The step that initiates an appeal is filing a notice of appeal with the clerk of the trial court where the case was initially heard and tried. This notice of appeal must usually be made within ten days after the trial court has announced the judgment of conviction. Alternatively, this notice of appeal may be made right after sentencing whether the judgment has been officially issued or not. However, the time limit is based on the jurisdiction’s procedural rules and may vary. It is important to seek legal counsel to determine when this notice must be filed. The time limit is mandatory in nature, so if the time limit passes, the defendant’s right to file the appeal can be affected. Many jurisdictions allow a late notice of appeal that is filed within 30 days after the initial time limit has expired. However, the defendant may have to establish that there was excusable neglect that resulted in the late filing.

After preparing the notice of appeal, the record must be prepared. The record is the information that made up the lower court case. This usually includes court reporter’s transcript of the case, which is a word-by-word account of the proceedings in court. This includes the information discussed at trial as well as during pre- and post-trial motions.

Rules that Apply

The rules of appellate procedure apply to the appeals procedure. These rules must be carefully followed. If the case is in federal court, the Federal Rules of Appellate Procedure must be followed. Different rules pinpoint the process that must be followed according to this set of rules. For example, Rule 3 discusses the information that must be provided in the notice of appeal. Rule 4(b) addresses how the notice of appeal must be filed. The appendix section of this set of rules contains a sample form that can be modeled after to prepare the notice.

Determination of an Appeal

The lawyers prepare the appeal documents for the court. The court may hear oral arguments in which the lawyers explain their positions. The judges on the appellate court review the briefs and this information to determine whether the case should be reversed, the case should be affirmed or the judgment should be modified.

Legal Assistance

Individuals who have been convicted of a crime may choose to contact a criminal defense lawyer. The lawyer does not have to be the same person who completed the initial trial work, and it is often advised not to use the same lawyer since appellate lawyers need a different skillset than trial lawyers. Additionally, the trial lawyer may have made mistakes during the process which may justify an appeal. A criminal appellate lawyer can provide additional information on this process.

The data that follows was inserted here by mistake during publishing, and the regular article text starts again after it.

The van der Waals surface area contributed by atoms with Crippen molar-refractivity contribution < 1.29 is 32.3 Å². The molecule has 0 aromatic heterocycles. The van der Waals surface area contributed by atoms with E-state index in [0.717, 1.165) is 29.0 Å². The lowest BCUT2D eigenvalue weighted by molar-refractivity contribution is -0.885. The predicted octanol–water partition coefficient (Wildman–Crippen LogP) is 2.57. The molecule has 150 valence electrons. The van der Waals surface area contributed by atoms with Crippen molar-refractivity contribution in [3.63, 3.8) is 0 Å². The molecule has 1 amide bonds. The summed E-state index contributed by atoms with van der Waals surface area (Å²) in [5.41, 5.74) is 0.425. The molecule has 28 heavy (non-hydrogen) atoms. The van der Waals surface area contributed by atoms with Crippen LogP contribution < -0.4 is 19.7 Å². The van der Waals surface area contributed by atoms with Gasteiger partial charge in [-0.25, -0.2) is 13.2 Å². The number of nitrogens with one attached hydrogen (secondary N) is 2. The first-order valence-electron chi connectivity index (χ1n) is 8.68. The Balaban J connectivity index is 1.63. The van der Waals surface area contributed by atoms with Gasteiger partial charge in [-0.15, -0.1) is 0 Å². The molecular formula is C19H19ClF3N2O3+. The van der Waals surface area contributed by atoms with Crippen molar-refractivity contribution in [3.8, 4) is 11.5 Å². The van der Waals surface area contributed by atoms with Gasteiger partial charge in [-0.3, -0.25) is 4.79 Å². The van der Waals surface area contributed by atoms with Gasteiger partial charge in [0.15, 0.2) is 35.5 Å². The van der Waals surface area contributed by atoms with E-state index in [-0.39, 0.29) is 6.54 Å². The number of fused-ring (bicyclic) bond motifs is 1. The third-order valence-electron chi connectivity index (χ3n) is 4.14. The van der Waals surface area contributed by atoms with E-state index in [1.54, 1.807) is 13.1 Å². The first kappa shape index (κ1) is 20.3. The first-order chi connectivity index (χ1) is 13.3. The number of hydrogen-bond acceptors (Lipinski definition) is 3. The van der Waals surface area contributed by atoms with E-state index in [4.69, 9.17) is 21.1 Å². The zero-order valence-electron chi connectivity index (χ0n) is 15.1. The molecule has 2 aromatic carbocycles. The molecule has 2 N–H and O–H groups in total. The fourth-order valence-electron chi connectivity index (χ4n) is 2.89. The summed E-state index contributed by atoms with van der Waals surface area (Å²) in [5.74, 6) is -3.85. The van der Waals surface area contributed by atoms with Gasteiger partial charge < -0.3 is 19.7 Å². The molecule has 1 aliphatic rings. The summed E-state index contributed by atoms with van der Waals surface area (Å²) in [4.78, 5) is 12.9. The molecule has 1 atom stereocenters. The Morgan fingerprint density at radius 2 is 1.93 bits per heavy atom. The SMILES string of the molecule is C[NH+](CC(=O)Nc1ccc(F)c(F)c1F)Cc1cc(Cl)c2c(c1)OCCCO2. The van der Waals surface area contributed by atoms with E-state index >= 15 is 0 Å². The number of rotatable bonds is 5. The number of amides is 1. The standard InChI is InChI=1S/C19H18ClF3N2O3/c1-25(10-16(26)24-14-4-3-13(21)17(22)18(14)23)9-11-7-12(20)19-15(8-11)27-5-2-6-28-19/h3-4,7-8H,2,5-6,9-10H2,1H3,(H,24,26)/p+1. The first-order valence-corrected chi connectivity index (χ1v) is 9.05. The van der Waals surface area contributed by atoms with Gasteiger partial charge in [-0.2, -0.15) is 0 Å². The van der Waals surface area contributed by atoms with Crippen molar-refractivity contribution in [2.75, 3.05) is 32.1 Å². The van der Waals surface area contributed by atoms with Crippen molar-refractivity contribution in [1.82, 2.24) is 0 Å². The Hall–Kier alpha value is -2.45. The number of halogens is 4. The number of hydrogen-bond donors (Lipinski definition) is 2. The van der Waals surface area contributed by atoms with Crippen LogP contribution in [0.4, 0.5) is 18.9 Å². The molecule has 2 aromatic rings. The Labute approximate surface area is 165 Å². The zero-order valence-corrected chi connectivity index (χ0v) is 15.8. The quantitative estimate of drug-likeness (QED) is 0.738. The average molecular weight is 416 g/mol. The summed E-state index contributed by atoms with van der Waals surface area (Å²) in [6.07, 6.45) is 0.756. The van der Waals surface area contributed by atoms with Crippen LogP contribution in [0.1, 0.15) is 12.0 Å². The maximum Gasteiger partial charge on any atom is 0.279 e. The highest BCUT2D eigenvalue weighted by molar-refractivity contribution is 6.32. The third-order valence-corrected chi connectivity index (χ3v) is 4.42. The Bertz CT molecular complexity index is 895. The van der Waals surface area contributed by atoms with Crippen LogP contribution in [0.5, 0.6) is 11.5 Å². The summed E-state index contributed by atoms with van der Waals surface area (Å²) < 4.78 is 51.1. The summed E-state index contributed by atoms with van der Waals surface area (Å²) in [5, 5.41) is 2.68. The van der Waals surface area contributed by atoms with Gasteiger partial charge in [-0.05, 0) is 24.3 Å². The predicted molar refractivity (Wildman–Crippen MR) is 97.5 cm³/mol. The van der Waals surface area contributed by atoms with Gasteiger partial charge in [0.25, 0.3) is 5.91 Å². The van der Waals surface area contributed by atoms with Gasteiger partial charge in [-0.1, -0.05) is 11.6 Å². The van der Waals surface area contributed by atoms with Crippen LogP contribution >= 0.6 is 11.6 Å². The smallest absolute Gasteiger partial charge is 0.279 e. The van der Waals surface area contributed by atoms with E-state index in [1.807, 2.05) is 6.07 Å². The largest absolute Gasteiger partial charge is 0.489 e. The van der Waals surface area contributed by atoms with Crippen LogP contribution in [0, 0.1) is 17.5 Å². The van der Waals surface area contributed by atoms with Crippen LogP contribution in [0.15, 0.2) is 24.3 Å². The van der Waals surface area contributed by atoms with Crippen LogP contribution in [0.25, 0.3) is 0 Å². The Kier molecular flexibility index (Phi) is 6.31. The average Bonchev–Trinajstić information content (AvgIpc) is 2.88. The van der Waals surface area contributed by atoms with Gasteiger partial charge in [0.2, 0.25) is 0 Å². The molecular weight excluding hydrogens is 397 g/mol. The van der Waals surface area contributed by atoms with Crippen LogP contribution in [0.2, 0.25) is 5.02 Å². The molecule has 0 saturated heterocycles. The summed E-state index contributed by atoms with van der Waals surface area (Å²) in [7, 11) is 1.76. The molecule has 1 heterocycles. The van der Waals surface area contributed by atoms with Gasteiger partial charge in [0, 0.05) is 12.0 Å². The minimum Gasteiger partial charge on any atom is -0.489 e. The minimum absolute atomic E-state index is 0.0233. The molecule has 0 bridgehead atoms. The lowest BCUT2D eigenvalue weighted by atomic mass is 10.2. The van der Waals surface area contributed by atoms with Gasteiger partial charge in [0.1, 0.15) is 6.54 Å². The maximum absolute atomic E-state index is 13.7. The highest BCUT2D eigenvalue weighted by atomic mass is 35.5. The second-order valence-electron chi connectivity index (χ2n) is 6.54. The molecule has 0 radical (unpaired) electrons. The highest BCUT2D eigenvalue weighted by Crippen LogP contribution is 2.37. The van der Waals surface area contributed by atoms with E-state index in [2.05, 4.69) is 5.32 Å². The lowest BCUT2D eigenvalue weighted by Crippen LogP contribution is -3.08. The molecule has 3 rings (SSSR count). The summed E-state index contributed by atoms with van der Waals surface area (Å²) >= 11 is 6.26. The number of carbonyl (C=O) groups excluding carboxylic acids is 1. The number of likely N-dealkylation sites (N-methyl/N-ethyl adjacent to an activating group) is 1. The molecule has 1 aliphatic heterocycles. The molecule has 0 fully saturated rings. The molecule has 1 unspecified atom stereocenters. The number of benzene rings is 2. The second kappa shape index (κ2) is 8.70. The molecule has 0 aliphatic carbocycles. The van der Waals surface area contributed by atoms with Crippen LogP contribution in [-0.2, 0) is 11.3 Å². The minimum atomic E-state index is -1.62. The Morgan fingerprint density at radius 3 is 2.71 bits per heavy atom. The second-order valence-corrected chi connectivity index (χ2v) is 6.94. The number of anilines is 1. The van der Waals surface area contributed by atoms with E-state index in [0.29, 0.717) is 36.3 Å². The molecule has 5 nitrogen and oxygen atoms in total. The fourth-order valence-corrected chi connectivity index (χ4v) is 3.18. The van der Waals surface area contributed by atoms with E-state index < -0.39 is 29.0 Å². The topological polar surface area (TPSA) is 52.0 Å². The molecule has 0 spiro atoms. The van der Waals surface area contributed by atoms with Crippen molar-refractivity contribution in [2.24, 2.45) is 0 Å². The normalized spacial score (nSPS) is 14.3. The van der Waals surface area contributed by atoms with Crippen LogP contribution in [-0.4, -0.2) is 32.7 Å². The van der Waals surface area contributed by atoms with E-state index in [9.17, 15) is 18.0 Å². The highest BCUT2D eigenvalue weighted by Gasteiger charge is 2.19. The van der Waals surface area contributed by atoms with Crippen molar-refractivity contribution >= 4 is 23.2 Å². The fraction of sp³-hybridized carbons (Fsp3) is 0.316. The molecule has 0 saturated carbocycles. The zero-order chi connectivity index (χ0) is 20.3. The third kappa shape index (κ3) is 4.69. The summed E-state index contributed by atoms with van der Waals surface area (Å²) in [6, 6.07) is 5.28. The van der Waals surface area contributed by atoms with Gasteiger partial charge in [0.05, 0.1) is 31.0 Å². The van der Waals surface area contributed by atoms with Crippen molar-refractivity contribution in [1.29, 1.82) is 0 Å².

The Right to Legal Counsel

The Sixth Amendment of the United States Constitution gives someone the right to have a lawyer if he or she faces criminal charges.

State Constitutions

Some states specifically provide for the equivalent right to legal counsel in their state constitution. These legal protections generally provide this right for people facing felony charges. Some of these provide a broader scope of this right than the federal constitution provides.

Fourteenth Amendment

The Fourteenth Amendment to the United States effectively provides this right to individuals charged under state crimes. Even if there is not a specific right in the state constitution, individuals charged of state crimes have the right to seek legal counsel.

When the Right Attaches

It is also important to understand when this protection attaches. A criminal defendant has the right to legal counsel at every critical stage of a criminal proceeding. For federal charges, it attaches when the defendant is facing adversary judicial proceedings. Generally, the right attaches when a defendant is indicted, is scheduled for a preliminary hearing, has an information assigned against him or her or is arraigned.

A defendant must be facing actual charges of a crime in order for this right to attach. This right does not arise simply because the defendant is a suspect of a crime or is under investigation. Similarly, an arrest does not automatically trigger this right. However, a person who believes he or she is under investigation has the right to hire a lawyer.

If the right arises, the government cannot do anything to interfere with the defendant’s right to seek legal counsel. The right is afforded only in criminal cases, not in civil or administrative proceedings or in those proceedings associated with suspending a person’s driver’s license.

Court Appointed Lawyer

In order for a defendant to receive a court appointed lawyer, he or she must be considered indigent. This is determined by assessing whether the individual meets criteria established by the court when such criteria exist. Some states do not use a particular formula or income guideline and determine this on a case-by-case basis. In these states, courts look at the totality of the defendant’s financial circumstances, including his or her income, assets, debts and other financial obligations that affect his or her ability to pay for a lawyer.